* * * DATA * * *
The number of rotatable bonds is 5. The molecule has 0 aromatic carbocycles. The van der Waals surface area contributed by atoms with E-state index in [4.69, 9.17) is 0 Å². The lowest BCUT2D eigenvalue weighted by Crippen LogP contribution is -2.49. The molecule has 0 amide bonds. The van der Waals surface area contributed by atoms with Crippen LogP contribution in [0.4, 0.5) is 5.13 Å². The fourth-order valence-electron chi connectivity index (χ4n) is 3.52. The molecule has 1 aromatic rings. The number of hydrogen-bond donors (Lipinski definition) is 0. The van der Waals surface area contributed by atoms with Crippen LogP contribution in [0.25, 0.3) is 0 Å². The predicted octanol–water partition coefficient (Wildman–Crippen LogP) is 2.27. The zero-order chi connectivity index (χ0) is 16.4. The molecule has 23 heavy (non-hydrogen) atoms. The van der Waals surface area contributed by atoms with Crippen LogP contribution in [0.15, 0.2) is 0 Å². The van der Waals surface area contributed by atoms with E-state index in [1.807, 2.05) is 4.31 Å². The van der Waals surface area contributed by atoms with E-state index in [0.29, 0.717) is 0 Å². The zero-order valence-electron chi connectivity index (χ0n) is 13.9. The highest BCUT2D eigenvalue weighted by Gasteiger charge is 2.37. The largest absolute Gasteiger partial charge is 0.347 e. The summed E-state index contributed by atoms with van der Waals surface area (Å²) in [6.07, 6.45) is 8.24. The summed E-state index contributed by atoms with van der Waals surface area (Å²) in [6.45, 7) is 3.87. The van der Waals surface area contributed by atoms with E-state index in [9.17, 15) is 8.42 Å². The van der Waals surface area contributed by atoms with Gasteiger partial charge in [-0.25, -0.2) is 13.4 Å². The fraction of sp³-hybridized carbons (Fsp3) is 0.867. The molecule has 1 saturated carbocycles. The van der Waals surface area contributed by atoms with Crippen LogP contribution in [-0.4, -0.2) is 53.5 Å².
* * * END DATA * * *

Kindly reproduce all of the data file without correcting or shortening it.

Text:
The number of rotatable bonds is 5. The molecule has 0 aromatic carbocycles. The van der Waals surface area contributed by atoms with E-state index in [4.69, 9.17) is 0 Å². The lowest BCUT2D eigenvalue weighted by Crippen LogP contribution is -2.49. The molecule has 0 amide bonds. The van der Waals surface area contributed by atoms with Crippen LogP contribution in [0.4, 0.5) is 5.13 Å². The fourth-order valence-electron chi connectivity index (χ4n) is 3.52. The molecule has 1 aromatic rings. The number of hydrogen-bond donors (Lipinski definition) is 0. The van der Waals surface area contributed by atoms with Crippen LogP contribution in [0.25, 0.3) is 0 Å². The predicted octanol–water partition coefficient (Wildman–Crippen LogP) is 2.27. The zero-order chi connectivity index (χ0) is 16.4. The molecule has 23 heavy (non-hydrogen) atoms. The van der Waals surface area contributed by atoms with Crippen LogP contribution in [0.15, 0.2) is 0 Å². The van der Waals surface area contributed by atoms with E-state index in [1.807, 2.05) is 4.31 Å². The van der Waals surface area contributed by atoms with E-state index in [0.29, 0.717) is 0 Å². The zero-order valence-electron chi connectivity index (χ0n) is 13.9. The highest BCUT2D eigenvalue weighted by Gasteiger charge is 2.37. The largest absolute Gasteiger partial charge is 0.347 e. The summed E-state index contributed by atoms with van der Waals surface area (Å²) in [6.07, 6.45) is 8.24. The summed E-state index contributed by atoms with van der Waals surface area (Å²) in [6.45, 7) is 3.87. The van der Waals surface area contributed by atoms with E-state index in [9.17, 15) is 8.42 Å². The van der Waals surface area contributed by atoms with Gasteiger partial charge in [-0.25, -0.2) is 13.4 Å². The fraction of sp³-hybridized carbons (Fsp3) is 0.867. The molecule has 1 saturated carbocycles. The van der Waals surface area contributed by atoms with Crippen LogP contribution in [-0.4, -0.2) is 53.5 Å².